Which CSF cistern is used clinically to tap for CSF and at what part of the body is it at?
The Lumbar Cistern
Vertebral levels L4-5
(the spinal cord ends at L1-2)
The choroid plexus secretes about 80% of CSF. Where does the other 20% come from?
metabolic water (12%) and secretions by the ependyma of ventricles (8%)
What types of molecules are transported through the blood brain barrier?
ions and proteins
How much CSF (on average) is found in the CNS?
140 mL
What is the relationship of glucose in the CSF vs. the plasma?
CSF glucose is ~66% of plasma glucose
Is there a Na+/K+/ATPase that maintains CSF concentrations?
Yes - this pump is essential for maintaining ion concentrations in the CSF
Compare protein levels in the CSF vs. the plasma. What are the contents of CSF protein?
CSF protein is LOW compared to plasma protein.
CSF protein is mainly albumin (80%) with some gamma globulins (5-10%)
Are there red or white blood cells found in CSF?
should be no RBCs
A few WBCs are normal (0-5/mL)
High RBC levels in the CSF could indicate __________?
High WBC levels in the CSF could indicate _________?
RBCs-subarachnoid hemorrhage
Describe the circulation of CSF
from ventricles (out the 3 foramina of the IVth ventricle) into the subarachnoid space - To superior sagittal sinus and it's lacunae - enters venous circulation
What causes a movement of CSF throughout the CNS?
Pressure differences cause CSF mvmnt. (venous circulation has low pressure, SAS has higher pressure, choroid plexus has an even higher pressure)
Which type of hydrocephalus leads to increased intracranial pressure? What, in general, causes it?
communicating hydrocephalus. Caused by
increased CSF production and normal reabsorption OR normal CSF production and decreased reabsorption
Noncommunicating hydrocephalus results from blocked CSF flow. what structures could be blocked to produce this?
foramen of Monro, Luschka, cerebral aqueduct or decreased reabsorption across the arachnoid villi.
Do axons of somatic motor neurons contain synapses in the PNS?
NO. somatic motor neurons synapse in the ventral horn.
Do axons of visceral motor neurons contain synapses in the PNS?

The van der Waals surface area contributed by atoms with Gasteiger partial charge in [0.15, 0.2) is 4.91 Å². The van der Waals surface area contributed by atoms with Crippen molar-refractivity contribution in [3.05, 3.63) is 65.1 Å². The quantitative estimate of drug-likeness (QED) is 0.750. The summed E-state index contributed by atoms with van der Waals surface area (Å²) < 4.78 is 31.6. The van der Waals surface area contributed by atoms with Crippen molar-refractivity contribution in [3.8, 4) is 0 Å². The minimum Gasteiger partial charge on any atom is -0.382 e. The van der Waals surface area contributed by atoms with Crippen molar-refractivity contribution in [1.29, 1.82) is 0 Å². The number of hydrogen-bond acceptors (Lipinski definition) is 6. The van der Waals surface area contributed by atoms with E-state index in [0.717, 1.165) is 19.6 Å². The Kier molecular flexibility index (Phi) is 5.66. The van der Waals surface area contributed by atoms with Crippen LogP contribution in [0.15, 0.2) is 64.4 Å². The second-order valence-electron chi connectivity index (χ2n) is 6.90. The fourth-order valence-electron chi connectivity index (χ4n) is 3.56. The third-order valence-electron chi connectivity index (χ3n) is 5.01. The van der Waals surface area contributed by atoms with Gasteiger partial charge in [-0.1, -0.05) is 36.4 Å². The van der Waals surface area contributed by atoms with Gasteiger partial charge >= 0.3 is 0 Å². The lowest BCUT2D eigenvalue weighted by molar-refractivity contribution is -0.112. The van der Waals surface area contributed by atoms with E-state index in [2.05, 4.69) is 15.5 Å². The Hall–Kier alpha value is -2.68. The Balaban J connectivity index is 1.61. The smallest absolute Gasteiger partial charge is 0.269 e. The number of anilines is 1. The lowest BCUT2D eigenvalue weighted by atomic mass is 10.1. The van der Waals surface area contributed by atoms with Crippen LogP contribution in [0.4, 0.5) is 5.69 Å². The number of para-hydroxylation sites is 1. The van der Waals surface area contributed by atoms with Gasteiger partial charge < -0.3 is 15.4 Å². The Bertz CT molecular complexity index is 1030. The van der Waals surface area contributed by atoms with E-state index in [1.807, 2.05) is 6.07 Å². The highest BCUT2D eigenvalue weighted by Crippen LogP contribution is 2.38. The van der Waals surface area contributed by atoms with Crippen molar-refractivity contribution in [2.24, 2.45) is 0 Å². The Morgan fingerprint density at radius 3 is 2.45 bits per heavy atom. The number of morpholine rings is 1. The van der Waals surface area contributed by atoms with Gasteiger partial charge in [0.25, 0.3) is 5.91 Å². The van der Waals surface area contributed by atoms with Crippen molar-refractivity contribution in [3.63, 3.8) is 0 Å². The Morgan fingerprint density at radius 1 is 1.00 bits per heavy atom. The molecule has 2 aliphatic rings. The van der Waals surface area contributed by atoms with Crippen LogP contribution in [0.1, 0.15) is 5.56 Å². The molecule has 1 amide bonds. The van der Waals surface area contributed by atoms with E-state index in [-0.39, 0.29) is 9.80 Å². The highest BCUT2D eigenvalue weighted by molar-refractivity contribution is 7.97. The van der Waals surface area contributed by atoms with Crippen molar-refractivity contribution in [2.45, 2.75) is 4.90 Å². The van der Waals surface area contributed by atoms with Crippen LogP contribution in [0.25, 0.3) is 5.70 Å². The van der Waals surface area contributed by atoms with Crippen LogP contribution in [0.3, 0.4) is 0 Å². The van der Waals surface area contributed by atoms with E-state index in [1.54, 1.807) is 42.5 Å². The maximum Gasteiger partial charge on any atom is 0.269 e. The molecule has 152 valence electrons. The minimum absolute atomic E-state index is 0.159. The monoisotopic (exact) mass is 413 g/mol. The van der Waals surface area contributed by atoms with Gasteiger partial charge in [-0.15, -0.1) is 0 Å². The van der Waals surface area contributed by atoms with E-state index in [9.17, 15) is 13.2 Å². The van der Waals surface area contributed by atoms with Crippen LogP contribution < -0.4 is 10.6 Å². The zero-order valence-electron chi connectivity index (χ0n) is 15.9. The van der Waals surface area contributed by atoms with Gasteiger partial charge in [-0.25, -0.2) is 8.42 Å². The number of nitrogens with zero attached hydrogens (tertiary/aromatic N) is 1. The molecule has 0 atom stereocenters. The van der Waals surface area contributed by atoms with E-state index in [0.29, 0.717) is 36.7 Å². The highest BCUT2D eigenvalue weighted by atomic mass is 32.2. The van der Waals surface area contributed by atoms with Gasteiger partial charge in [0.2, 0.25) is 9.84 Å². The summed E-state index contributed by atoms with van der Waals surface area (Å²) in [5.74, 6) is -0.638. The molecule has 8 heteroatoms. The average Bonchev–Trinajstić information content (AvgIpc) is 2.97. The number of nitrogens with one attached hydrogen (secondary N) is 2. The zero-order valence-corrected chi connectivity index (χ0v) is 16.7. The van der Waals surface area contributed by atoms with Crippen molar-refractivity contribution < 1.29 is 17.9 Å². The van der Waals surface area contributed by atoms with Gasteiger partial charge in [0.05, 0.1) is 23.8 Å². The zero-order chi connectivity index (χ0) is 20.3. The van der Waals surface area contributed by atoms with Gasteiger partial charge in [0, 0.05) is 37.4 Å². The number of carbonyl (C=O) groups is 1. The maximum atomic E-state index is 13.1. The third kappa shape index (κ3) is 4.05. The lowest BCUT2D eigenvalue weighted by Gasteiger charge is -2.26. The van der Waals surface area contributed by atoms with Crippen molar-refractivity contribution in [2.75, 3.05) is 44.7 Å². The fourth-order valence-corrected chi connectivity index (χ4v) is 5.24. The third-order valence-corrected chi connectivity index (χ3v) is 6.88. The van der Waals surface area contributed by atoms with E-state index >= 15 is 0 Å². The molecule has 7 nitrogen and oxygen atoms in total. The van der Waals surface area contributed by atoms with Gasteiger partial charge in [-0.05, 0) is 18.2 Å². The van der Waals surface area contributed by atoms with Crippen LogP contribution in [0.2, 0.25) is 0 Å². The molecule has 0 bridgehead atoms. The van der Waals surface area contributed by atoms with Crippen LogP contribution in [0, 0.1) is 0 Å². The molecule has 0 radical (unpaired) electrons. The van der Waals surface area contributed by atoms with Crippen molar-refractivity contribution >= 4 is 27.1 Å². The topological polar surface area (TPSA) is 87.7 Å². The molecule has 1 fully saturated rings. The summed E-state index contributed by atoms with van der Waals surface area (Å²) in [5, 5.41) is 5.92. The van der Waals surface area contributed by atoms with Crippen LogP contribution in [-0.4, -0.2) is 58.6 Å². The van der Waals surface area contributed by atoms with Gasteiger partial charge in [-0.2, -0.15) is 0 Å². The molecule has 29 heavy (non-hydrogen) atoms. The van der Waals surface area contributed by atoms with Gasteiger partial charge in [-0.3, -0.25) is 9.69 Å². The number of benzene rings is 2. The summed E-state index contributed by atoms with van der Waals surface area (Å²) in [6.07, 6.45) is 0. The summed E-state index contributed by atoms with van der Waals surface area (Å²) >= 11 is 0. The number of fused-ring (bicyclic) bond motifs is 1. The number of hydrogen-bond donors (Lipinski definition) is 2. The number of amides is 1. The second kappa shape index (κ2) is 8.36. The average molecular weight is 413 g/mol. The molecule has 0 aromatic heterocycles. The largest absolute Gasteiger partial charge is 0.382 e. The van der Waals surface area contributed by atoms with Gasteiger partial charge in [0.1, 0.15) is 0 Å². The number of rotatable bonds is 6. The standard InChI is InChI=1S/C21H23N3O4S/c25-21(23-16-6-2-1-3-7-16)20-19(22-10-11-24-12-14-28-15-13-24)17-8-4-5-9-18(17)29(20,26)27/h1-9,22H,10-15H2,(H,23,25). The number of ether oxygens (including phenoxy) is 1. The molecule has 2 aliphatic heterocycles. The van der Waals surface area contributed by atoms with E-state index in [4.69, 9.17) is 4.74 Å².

YES. visceral motor neurons synapse, often in the sympathetic ganglion
Preganglionic sympathetics arise from what spinal cord levels?
Preganglionic parasympathetics arise from what spinal cord levels?
Where do dorsal and ventral roots join to form spinal nerves?
at the intervertebral foramen
How many vertebrae?
How many pairs of spinal nerves?
33 vertebrae
31 pairs of spinal nerves
Where does C1 spinal nerve exit? What about C8?
C1 exits ABOVE the C1 vertebra pedicle
C8 exits BELOW the C7 vertebra pedicle
What is different about the C1 spinal nerve compared to the other spinal nerves?
C1 is somatic motor only. There is no DRG or dorsal root.
Where do spinal cord levels exit after C7?
Starting with spinal nerve C8, the nerves (and all spinal nerves below C8) exit below the corresponding vertebral pedicle.
What do dorsal rami innervate?
dorsal rami innervate the deep back muscles and the skin of the back of the head.
Ventral rami may have up to 3 branches:
1. Gray communicating ramus ________.
2. White communicating ramus ______.
3. Ventral ramus ________.
1. Grey communicating ramus is found in all spinal nerves
2. White comm. ramus is found from T1-L2 only.
3. Ventral ramus is a continuation to the periphery
Peripheral nerves are referred to as motor, sensory or mixed. However, what do ALL peripheral nerves have?
ALL peripheral nerves carry visceral (sympathetic) efferents and afferents.
What are the 4 cranial nerves that have autonomic components? (parasympathetic preganglionic)
CN III oculomotor
CN VII facial
CN IX glossopharyngeal
CN X vagus
Cranial nerves that are SVE provide motor innervation to which muscles?
SVE - special VISCERAL effer.
to skeletal muscles of pharyngeal arch derivation (larynx, pharynx, face, mastication)
Which CNs are SSA?
CN II - sight